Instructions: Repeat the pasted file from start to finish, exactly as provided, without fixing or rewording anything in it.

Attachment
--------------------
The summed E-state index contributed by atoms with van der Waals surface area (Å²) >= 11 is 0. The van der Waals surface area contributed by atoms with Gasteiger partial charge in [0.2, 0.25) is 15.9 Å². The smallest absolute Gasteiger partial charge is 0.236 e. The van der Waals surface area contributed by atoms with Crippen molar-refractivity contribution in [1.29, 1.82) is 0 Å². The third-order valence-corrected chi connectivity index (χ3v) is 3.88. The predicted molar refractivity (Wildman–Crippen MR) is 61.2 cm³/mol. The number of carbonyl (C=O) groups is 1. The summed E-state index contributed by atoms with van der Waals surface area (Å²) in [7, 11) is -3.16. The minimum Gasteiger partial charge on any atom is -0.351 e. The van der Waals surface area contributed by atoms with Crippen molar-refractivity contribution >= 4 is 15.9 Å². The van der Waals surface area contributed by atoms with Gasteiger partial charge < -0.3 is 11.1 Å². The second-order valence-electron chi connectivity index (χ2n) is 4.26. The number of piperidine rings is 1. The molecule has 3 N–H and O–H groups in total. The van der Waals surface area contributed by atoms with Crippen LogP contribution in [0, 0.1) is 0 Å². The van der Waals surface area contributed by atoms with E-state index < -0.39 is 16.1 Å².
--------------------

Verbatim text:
The summed E-state index contributed by atoms with van der Waals surface area (Å²) >= 11 is 0. The van der Waals surface area contributed by atoms with Gasteiger partial charge in [0.2, 0.25) is 15.9 Å². The smallest absolute Gasteiger partial charge is 0.236 e. The van der Waals surface area contributed by atoms with Crippen molar-refractivity contribution in [1.29, 1.82) is 0 Å². The third-order valence-corrected chi connectivity index (χ3v) is 3.88. The predicted molar refractivity (Wildman–Crippen MR) is 61.2 cm³/mol. The number of carbonyl (C=O) groups is 1. The summed E-state index contributed by atoms with van der Waals surface area (Å²) in [7, 11) is -3.16. The minimum Gasteiger partial charge on any atom is -0.351 e. The van der Waals surface area contributed by atoms with Crippen molar-refractivity contribution >= 4 is 15.9 Å². The van der Waals surface area contributed by atoms with Gasteiger partial charge < -0.3 is 11.1 Å². The second-order valence-electron chi connectivity index (χ2n) is 4.26. The number of piperidine rings is 1. The molecule has 3 N–H and O–H groups in total. The van der Waals surface area contributed by atoms with Crippen LogP contribution in [0, 0.1) is 0 Å². The van der Waals surface area contributed by atoms with E-state index < -0.39 is 16.1 Å².